The Export of Tradeable Services in Mauritius

A Commonwealth Case Study in Economic Transformation

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How can developing country governments seek to initiate the economic transformation that so many desire?

For many countries the dramatic shift from low to high added-value activities will involve the export of tradeable services, particularly professional services. The authors look in detail at the services-driven economic transformation that is occurring in Mauritius, and make specific recommendations for improvements in infrastructure, human resource capacity and the regulatory environment.

The service sectors examined here – financial services, information and communication technologies, health care services, and human resources services – offer lessons that have much to teach economic planners in other developing country economies.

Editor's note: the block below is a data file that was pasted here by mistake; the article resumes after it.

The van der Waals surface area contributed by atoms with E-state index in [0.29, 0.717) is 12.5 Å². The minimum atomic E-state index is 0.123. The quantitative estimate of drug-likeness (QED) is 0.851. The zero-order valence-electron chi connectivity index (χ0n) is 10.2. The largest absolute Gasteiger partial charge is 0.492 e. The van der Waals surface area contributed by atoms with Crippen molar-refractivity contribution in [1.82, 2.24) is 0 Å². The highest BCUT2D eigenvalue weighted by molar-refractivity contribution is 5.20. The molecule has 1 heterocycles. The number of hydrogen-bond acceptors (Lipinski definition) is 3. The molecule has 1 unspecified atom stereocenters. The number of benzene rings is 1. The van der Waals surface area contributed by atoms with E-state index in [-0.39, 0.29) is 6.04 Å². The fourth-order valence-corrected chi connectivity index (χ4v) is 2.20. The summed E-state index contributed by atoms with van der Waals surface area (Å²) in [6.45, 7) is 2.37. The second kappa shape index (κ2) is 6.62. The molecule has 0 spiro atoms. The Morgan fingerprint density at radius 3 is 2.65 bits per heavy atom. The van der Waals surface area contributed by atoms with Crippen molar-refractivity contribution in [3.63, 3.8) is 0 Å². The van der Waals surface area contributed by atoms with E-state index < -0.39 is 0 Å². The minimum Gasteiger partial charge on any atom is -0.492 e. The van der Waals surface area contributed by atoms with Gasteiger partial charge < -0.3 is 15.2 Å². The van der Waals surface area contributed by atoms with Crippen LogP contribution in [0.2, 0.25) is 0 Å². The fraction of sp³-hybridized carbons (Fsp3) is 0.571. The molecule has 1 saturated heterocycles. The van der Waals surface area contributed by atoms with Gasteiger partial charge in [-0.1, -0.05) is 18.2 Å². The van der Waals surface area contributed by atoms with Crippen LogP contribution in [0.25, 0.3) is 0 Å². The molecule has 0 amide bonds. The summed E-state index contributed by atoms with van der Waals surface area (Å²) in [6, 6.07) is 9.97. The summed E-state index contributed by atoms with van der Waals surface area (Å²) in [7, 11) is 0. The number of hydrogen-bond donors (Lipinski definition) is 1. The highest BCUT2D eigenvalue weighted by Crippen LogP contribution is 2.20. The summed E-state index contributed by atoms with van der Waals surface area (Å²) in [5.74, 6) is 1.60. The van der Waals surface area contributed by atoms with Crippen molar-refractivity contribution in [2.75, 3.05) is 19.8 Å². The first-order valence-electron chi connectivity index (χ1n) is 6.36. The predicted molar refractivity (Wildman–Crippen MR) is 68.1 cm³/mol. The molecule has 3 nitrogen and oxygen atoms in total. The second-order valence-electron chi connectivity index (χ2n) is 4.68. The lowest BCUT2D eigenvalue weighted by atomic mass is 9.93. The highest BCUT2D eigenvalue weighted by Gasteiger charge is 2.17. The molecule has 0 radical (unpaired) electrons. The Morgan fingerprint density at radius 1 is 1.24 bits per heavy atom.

Exporting Human Resource Development Services

In an increasingly knowledge-intensive, knowledge-dependent world, global human resource development (HRD) exports in vocational and tertiary education (VTE) and professional training are pervasive and large. At present, such exports are dominated by OECD countries, which have a sophisticated and well-developed institutional infrastructure for the provision of VTE. They have much larger, more diversified faculties and facilities with a head start in knowledge accumulation. However, that reality is changing with two significant trends: (i) the size of the global and export market for tertiary education is increasing rapidly; and (ii) a larger share of the export market is being captured by developing countries, driven largely by cost economics.


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